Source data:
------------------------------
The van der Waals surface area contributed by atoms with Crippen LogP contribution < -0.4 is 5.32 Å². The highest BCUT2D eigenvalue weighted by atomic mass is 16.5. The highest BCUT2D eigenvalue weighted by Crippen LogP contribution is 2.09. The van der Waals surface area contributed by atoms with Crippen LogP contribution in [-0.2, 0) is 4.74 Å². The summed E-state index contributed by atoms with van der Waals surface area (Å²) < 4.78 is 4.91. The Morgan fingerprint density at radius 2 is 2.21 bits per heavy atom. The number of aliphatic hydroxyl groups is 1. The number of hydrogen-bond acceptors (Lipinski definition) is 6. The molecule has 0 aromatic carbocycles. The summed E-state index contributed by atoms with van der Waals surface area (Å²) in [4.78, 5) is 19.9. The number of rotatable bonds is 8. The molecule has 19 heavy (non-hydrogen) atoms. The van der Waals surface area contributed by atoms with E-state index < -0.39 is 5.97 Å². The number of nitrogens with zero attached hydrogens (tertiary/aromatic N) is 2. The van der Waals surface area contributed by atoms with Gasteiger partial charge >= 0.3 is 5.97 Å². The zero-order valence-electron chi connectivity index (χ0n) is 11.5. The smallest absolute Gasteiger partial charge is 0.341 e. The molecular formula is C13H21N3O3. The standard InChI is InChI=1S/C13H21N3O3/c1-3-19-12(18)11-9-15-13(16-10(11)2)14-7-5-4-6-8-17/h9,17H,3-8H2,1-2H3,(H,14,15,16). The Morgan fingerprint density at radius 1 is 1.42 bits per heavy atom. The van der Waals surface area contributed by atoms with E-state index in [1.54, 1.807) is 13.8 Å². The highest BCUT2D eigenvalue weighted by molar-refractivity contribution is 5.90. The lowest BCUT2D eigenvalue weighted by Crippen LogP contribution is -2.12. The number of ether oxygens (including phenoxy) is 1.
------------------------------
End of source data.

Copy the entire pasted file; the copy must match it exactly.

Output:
The van der Waals surface area contributed by atoms with Crippen LogP contribution < -0.4 is 5.32 Å². The highest BCUT2D eigenvalue weighted by atomic mass is 16.5. The highest BCUT2D eigenvalue weighted by Crippen LogP contribution is 2.09. The van der Waals surface area contributed by atoms with Crippen LogP contribution in [-0.2, 0) is 4.74 Å². The summed E-state index contributed by atoms with van der Waals surface area (Å²) < 4.78 is 4.91. The Morgan fingerprint density at radius 2 is 2.21 bits per heavy atom. The number of aliphatic hydroxyl groups is 1. The number of hydrogen-bond acceptors (Lipinski definition) is 6. The molecule has 0 aromatic carbocycles. The summed E-state index contributed by atoms with van der Waals surface area (Å²) in [4.78, 5) is 19.9. The number of rotatable bonds is 8. The molecule has 19 heavy (non-hydrogen) atoms. The van der Waals surface area contributed by atoms with E-state index < -0.39 is 5.97 Å². The number of nitrogens with zero attached hydrogens (tertiary/aromatic N) is 2. The van der Waals surface area contributed by atoms with Gasteiger partial charge >= 0.3 is 5.97 Å². The zero-order valence-electron chi connectivity index (χ0n) is 11.5. The smallest absolute Gasteiger partial charge is 0.341 e. The molecular formula is C13H21N3O3. The standard InChI is InChI=1S/C13H21N3O3/c1-3-19-12(18)11-9-15-13(16-10(11)2)14-7-5-4-6-8-17/h9,17H,3-8H2,1-2H3,(H,14,15,16). The Morgan fingerprint density at radius 1 is 1.42 bits per heavy atom. The van der Waals surface area contributed by atoms with E-state index in [1.54, 1.807) is 13.8 Å². The highest BCUT2D eigenvalue weighted by molar-refractivity contribution is 5.90. The lowest BCUT2D eigenvalue weighted by Crippen LogP contribution is -2.12. The number of ether oxygens (including phenoxy) is 1.